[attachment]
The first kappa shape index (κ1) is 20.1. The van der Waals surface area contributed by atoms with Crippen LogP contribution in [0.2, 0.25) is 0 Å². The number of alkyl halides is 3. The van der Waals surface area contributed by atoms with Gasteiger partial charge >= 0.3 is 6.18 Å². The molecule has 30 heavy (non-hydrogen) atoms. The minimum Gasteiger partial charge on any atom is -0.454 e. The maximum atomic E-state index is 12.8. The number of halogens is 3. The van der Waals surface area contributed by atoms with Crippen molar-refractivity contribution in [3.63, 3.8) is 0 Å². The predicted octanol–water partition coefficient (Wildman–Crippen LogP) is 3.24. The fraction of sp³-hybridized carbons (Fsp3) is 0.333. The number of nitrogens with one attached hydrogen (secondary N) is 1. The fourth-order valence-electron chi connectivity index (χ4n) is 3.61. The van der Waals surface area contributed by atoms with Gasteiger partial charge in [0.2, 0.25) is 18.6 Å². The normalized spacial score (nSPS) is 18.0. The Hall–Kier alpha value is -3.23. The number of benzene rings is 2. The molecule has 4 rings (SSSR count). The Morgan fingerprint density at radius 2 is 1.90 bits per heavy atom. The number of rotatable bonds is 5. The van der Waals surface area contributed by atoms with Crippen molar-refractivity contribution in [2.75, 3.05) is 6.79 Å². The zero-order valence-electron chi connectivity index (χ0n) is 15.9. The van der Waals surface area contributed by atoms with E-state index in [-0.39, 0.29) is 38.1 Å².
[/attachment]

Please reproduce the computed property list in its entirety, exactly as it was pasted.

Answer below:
The first kappa shape index (κ1) is 20.1. The van der Waals surface area contributed by atoms with Crippen LogP contribution in [0.2, 0.25) is 0 Å². The number of alkyl halides is 3. The van der Waals surface area contributed by atoms with Gasteiger partial charge >= 0.3 is 6.18 Å². The molecule has 30 heavy (non-hydrogen) atoms. The minimum Gasteiger partial charge on any atom is -0.454 e. The maximum atomic E-state index is 12.8. The number of halogens is 3. The van der Waals surface area contributed by atoms with Crippen molar-refractivity contribution in [3.63, 3.8) is 0 Å². The predicted octanol–water partition coefficient (Wildman–Crippen LogP) is 3.24. The fraction of sp³-hybridized carbons (Fsp3) is 0.333. The number of nitrogens with one attached hydrogen (secondary N) is 1. The fourth-order valence-electron chi connectivity index (χ4n) is 3.61. The van der Waals surface area contributed by atoms with Gasteiger partial charge in [0.2, 0.25) is 18.6 Å². The normalized spacial score (nSPS) is 18.0. The Hall–Kier alpha value is -3.23. The number of benzene rings is 2. The molecule has 4 rings (SSSR count). The Morgan fingerprint density at radius 2 is 1.90 bits per heavy atom. The number of rotatable bonds is 5. The van der Waals surface area contributed by atoms with Crippen molar-refractivity contribution in [2.75, 3.05) is 6.79 Å². The zero-order valence-electron chi connectivity index (χ0n) is 15.9. The van der Waals surface area contributed by atoms with E-state index in [-0.39, 0.29) is 38.1 Å².